The ever-fascinating information security industry continues to surprise. News outlets are as busy as ever with GDRP compliance nearing its deadline, devices being connected to the internet more than ever, and healthcare and credit card information continuing to be easy targets. As we transition from spring to summer, find out what’s heating up in the world of information security news.
- With the GDPR going into effect on May 25th, experts expect to see a dramatic increase in social engineering scams surrounding the regulations. It is expected that attackers will look to exploit organizations’ fears of being out of compliance with GDPR by acting as enforcement agencies.
- Dutch police have taken down the world’s biggest d-dos-for-hire organization in the world. Arrests were made on the administrators of the group that helped with over 4 million attacks.
- The United States and the United Kingdom issued a combined statement that Russian state-sponsored operations have begun infiltrating routers, switches, firewalls and network intrusion detection systems in order to gain information about both countries.
- It was reported in early April that over 200,000 Cisco routers were hacked. While the attack seemed to be brought on by amateur activists and not intended to cause any actual harm, the Cisco team has been tackling the switch vulnerabilities and trying to fix issues.
- While this particular case happened to fall in the early portion of May, it felt incredibly important to share before the next roundup rolls around. Twitter announced that it found a bug in its password masking technology that may have left passwords vulnerable. While there are no signs of breach or misuse, Twitter is still encouraging all users to change their passwords on Twitter and any accounts that may have shared the same password.
- PayPal announced that it shares its customer data with over 600 external organizations. PayPal says it’s important that they stay transparent about who they share data with. You can find a list of the companies here.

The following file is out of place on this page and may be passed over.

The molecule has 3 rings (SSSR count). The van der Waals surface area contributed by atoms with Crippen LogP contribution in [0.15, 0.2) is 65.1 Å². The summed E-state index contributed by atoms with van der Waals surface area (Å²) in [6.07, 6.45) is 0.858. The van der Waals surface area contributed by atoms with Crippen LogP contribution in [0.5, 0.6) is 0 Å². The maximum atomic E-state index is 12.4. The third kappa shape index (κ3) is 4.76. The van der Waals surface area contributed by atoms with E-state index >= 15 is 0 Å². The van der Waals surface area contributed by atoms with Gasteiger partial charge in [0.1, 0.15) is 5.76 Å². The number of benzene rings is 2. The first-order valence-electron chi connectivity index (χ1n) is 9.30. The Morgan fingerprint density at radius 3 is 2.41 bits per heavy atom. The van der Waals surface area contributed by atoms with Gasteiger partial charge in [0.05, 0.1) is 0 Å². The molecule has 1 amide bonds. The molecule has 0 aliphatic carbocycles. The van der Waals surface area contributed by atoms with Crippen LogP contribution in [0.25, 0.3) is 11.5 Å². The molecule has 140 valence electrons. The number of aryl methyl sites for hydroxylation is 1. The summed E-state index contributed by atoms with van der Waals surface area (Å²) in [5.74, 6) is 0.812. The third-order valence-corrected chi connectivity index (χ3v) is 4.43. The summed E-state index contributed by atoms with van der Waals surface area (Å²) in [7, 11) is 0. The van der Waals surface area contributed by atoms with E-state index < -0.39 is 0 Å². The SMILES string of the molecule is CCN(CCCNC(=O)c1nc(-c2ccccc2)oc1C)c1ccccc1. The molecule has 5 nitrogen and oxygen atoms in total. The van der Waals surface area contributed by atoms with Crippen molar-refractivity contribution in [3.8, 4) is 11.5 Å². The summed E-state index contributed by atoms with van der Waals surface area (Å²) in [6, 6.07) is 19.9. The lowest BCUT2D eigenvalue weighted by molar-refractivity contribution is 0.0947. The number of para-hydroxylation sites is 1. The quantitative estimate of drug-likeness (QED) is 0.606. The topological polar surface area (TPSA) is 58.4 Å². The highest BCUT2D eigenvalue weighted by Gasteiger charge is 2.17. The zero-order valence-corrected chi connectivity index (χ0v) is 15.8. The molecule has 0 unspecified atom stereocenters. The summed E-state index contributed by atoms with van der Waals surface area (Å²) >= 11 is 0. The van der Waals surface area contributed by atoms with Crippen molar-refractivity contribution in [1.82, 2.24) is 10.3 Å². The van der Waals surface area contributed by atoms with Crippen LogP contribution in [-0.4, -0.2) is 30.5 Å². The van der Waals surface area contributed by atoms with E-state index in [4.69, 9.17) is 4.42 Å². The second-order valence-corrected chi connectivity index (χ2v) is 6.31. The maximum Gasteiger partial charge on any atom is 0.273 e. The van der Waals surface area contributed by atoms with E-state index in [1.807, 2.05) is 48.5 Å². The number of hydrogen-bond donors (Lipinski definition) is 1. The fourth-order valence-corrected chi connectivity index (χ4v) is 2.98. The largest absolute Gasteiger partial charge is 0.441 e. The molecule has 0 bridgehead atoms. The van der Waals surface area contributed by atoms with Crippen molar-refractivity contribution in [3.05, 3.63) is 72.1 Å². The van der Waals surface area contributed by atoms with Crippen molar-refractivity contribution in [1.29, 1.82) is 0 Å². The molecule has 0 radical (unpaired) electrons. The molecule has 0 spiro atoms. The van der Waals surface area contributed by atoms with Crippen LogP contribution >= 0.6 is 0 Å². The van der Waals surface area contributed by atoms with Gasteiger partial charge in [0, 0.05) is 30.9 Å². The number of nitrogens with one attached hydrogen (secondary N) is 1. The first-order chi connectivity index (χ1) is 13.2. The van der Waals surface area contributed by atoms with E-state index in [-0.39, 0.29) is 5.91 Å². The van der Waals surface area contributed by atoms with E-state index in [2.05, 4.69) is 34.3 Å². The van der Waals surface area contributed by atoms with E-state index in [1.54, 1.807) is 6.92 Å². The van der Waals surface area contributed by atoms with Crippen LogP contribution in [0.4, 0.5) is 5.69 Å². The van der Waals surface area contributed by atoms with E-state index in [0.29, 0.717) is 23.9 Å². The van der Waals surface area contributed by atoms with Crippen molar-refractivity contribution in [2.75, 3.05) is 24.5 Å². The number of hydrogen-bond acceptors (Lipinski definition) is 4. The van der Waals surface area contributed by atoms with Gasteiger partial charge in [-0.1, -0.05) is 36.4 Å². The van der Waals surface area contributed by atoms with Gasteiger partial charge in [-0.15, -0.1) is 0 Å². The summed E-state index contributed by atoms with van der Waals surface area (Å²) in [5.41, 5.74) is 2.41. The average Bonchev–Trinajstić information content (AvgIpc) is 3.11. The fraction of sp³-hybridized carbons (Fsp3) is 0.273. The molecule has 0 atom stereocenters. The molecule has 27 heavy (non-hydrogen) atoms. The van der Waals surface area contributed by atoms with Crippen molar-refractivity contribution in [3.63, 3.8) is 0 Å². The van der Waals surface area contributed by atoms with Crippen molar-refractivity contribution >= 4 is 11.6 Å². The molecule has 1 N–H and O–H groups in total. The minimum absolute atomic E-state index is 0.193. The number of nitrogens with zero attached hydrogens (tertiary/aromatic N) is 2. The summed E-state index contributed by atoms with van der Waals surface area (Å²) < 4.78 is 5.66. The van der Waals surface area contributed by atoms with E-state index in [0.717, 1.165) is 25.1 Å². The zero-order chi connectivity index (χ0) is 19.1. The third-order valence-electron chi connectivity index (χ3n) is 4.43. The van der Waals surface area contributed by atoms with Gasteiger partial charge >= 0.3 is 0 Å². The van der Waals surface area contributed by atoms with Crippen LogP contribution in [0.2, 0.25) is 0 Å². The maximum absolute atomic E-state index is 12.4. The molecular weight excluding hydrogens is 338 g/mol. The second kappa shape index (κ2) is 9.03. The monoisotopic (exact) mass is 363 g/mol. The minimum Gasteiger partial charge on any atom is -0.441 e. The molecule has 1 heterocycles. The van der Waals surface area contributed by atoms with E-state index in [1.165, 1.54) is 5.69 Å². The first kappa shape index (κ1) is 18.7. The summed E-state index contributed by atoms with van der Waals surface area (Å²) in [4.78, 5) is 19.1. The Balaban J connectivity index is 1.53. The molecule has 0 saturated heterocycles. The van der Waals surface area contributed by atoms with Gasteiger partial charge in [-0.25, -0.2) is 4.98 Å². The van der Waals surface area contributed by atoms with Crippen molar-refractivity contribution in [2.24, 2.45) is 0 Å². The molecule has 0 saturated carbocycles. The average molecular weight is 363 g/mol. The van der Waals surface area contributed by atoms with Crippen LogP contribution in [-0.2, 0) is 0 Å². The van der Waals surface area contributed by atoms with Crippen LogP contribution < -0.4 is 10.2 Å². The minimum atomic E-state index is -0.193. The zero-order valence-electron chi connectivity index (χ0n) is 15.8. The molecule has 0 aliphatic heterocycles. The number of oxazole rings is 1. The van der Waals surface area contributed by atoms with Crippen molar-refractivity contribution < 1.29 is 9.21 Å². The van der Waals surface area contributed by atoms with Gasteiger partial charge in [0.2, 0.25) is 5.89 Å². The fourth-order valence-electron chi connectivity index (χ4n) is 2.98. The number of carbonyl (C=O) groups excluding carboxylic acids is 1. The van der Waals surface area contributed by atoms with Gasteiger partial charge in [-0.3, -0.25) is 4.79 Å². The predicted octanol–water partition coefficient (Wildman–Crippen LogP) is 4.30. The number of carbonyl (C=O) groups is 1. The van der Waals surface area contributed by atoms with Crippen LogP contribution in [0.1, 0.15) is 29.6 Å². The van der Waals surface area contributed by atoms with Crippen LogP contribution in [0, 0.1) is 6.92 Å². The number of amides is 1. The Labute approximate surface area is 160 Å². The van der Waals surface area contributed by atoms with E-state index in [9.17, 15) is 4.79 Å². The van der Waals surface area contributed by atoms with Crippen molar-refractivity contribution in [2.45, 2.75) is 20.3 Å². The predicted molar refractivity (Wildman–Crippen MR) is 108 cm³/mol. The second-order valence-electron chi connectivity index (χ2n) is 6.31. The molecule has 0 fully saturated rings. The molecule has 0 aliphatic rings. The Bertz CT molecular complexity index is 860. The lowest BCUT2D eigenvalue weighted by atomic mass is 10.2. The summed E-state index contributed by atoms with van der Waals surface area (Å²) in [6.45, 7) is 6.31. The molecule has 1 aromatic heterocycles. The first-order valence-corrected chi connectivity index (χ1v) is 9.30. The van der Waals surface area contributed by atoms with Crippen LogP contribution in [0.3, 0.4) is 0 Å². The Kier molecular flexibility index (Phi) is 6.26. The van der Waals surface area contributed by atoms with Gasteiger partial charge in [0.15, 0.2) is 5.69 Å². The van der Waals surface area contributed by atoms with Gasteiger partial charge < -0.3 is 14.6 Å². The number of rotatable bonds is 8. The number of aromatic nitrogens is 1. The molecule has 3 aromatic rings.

- Are you worried your Amazon Echo is listening to you? Security researchers were able to create an Alexa skill on the popular device that could listen and transcribe anything that was said near the device. The research organization has passed its findings along to Amazon so that Amazon can fix this issue.
- Ransomware attacks increased 2,500% in 2017, and the means are becoming more creative. Recent reports are suggesting you watch what you chat and email your coworkers about. Hackers are now beginning to access emails and chats and blackmail people for the things they said and shared.
- Protecting our children from online threats has become a bit more challenging. A group of researchers analyzed nearly 6,000 kids apps in the Google Play Store and about a thousand of these apps collected the personal data of children younger than 13 without a parent’s permission.
- Healthcare companies continue to be prime targets for attackers. The information they can get is incredibly impactful, and it seems to be quite easy. A new survey from the software company, Nuix, revealed that almost 40% of attackers feel that they can get at your medical records in under an hour.
- A group named Orangeworm has been using backdoors to target x-rays and MRI machines, likely to for corporate espionage purposes. It appears the group is specifically targeting healthcare providers, pharmaceuticals, IT solution providers for healthcare and equipment manufacturers that serve the healthcare industry.
- Recently, an employee email was hacked at device manufacturer Inogen. The hacker may have gained access to Medicare identification numbers, insurance policy information and the type of medical equipment provided.
- State attorney generals are taking HIPAA violations much more seriously as of late. Another example in a long line of recent situations involves Virtua Medical Group, who is being charged a hefty fine due to its inability to properly protect 1650 patient’s medical records.
- As payment card industry (PCI) attacks continue to evolve, the PCI Security Standards Council looks to revamp some of its current standards and programs around PCI security. New PCI standards for software security and vendor lifecycle management are primary focuses of the council.
- Best Buy’s payment information was targeted in early April. Company spokespeople originally estimated that hundreds of thousands of people may have been impacted by the breach. This attack was administered through a third-party online chat vendor that Best Buy uses.
- Customer credit card data was stolen in a recent malware attack on Saks Fifth Avenue. While Hudson Bay Company (Saks Fifth Avenue’s parent company) says that this breach no longer affects current customers, the breach may have begun as early as July of last year.
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